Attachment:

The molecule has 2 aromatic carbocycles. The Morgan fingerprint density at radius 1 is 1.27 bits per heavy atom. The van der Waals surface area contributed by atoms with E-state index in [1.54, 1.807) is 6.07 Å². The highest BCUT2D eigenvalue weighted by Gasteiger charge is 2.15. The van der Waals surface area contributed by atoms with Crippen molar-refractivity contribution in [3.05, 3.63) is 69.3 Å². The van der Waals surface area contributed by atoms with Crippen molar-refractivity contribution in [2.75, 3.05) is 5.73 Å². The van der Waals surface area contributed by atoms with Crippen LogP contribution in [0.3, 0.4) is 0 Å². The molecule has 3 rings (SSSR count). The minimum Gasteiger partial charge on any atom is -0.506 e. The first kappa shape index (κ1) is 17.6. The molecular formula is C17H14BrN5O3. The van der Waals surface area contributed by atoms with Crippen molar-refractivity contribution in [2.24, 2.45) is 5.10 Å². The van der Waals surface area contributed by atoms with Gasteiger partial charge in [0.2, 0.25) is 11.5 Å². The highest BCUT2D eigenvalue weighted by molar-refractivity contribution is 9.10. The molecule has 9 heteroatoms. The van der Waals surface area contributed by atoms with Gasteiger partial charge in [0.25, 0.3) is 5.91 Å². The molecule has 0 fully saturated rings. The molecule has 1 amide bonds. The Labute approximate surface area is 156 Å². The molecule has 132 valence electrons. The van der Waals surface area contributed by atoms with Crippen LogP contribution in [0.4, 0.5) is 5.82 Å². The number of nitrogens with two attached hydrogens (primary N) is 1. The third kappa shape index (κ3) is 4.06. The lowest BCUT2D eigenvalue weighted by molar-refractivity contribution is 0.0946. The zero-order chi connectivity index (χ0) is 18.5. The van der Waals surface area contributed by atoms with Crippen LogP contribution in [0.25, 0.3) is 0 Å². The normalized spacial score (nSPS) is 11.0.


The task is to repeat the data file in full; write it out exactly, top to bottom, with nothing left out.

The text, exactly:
The molecule has 2 aromatic carbocycles. The Morgan fingerprint density at radius 1 is 1.27 bits per heavy atom. The van der Waals surface area contributed by atoms with E-state index in [1.54, 1.807) is 6.07 Å². The highest BCUT2D eigenvalue weighted by Gasteiger charge is 2.15. The van der Waals surface area contributed by atoms with Crippen molar-refractivity contribution in [3.05, 3.63) is 69.3 Å². The van der Waals surface area contributed by atoms with Crippen molar-refractivity contribution in [2.75, 3.05) is 5.73 Å². The van der Waals surface area contributed by atoms with Crippen LogP contribution in [0.3, 0.4) is 0 Å². The molecule has 3 rings (SSSR count). The minimum Gasteiger partial charge on any atom is -0.506 e. The first kappa shape index (κ1) is 17.6. The molecular formula is C17H14BrN5O3. The van der Waals surface area contributed by atoms with Crippen molar-refractivity contribution in [2.24, 2.45) is 5.10 Å². The van der Waals surface area contributed by atoms with Gasteiger partial charge in [0.2, 0.25) is 11.5 Å². The highest BCUT2D eigenvalue weighted by molar-refractivity contribution is 9.10. The molecule has 9 heteroatoms. The van der Waals surface area contributed by atoms with Gasteiger partial charge in [0.25, 0.3) is 5.91 Å². The molecule has 0 fully saturated rings. The molecule has 1 amide bonds. The Labute approximate surface area is 156 Å². The molecule has 132 valence electrons. The van der Waals surface area contributed by atoms with Crippen LogP contribution in [0.4, 0.5) is 5.82 Å². The number of nitrogens with two attached hydrogens (primary N) is 1. The third kappa shape index (κ3) is 4.06. The lowest BCUT2D eigenvalue weighted by molar-refractivity contribution is 0.0946. The zero-order chi connectivity index (χ0) is 18.5. The van der Waals surface area contributed by atoms with Crippen LogP contribution in [0.25, 0.3) is 0 Å². The normalized spacial score (nSPS) is 11.0.